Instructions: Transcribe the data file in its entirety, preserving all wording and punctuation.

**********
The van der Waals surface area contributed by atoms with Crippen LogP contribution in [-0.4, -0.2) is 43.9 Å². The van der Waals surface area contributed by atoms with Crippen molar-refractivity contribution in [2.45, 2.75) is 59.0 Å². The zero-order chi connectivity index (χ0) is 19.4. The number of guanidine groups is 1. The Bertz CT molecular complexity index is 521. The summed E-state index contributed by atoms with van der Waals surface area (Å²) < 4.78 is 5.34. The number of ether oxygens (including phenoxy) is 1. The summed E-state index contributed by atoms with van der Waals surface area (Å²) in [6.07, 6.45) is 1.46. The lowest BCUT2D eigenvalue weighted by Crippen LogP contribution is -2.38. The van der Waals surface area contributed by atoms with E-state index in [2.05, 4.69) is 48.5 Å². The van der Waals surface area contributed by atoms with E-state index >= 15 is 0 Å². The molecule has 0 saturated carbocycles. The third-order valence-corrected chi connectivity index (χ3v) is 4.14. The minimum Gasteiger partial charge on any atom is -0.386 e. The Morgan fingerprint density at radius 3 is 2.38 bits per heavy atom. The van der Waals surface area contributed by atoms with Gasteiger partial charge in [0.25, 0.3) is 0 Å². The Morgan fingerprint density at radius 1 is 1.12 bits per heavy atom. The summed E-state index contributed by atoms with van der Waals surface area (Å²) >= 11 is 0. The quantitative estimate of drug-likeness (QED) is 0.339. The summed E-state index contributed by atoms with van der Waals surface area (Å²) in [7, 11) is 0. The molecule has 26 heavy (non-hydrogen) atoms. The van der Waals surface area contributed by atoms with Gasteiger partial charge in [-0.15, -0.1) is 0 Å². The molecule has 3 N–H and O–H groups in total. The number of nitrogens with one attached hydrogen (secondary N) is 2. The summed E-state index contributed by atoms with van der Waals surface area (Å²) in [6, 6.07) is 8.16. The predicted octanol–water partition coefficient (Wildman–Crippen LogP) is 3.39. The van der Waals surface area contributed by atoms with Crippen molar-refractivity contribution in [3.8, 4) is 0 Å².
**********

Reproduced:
The van der Waals surface area contributed by atoms with Crippen LogP contribution in [-0.4, -0.2) is 43.9 Å². The van der Waals surface area contributed by atoms with Crippen molar-refractivity contribution in [2.45, 2.75) is 59.0 Å². The zero-order chi connectivity index (χ0) is 19.4. The number of guanidine groups is 1. The Bertz CT molecular complexity index is 521. The summed E-state index contributed by atoms with van der Waals surface area (Å²) < 4.78 is 5.34. The number of ether oxygens (including phenoxy) is 1. The summed E-state index contributed by atoms with van der Waals surface area (Å²) in [6.07, 6.45) is 1.46. The lowest BCUT2D eigenvalue weighted by Crippen LogP contribution is -2.38. The van der Waals surface area contributed by atoms with E-state index in [2.05, 4.69) is 48.5 Å². The van der Waals surface area contributed by atoms with E-state index >= 15 is 0 Å². The molecule has 0 saturated carbocycles. The third-order valence-corrected chi connectivity index (χ3v) is 4.14. The minimum Gasteiger partial charge on any atom is -0.386 e. The Morgan fingerprint density at radius 3 is 2.38 bits per heavy atom. The van der Waals surface area contributed by atoms with Gasteiger partial charge in [0.25, 0.3) is 0 Å². The Morgan fingerprint density at radius 1 is 1.12 bits per heavy atom. The summed E-state index contributed by atoms with van der Waals surface area (Å²) >= 11 is 0. The quantitative estimate of drug-likeness (QED) is 0.339. The summed E-state index contributed by atoms with van der Waals surface area (Å²) in [7, 11) is 0. The molecule has 26 heavy (non-hydrogen) atoms. The van der Waals surface area contributed by atoms with Gasteiger partial charge in [-0.15, -0.1) is 0 Å². The molecule has 3 N–H and O–H groups in total. The number of nitrogens with one attached hydrogen (secondary N) is 2. The summed E-state index contributed by atoms with van der Waals surface area (Å²) in [6, 6.07) is 8.16. The predicted octanol–water partition coefficient (Wildman–Crippen LogP) is 3.39. The van der Waals surface area contributed by atoms with Crippen molar-refractivity contribution in [3.8, 4) is 0 Å².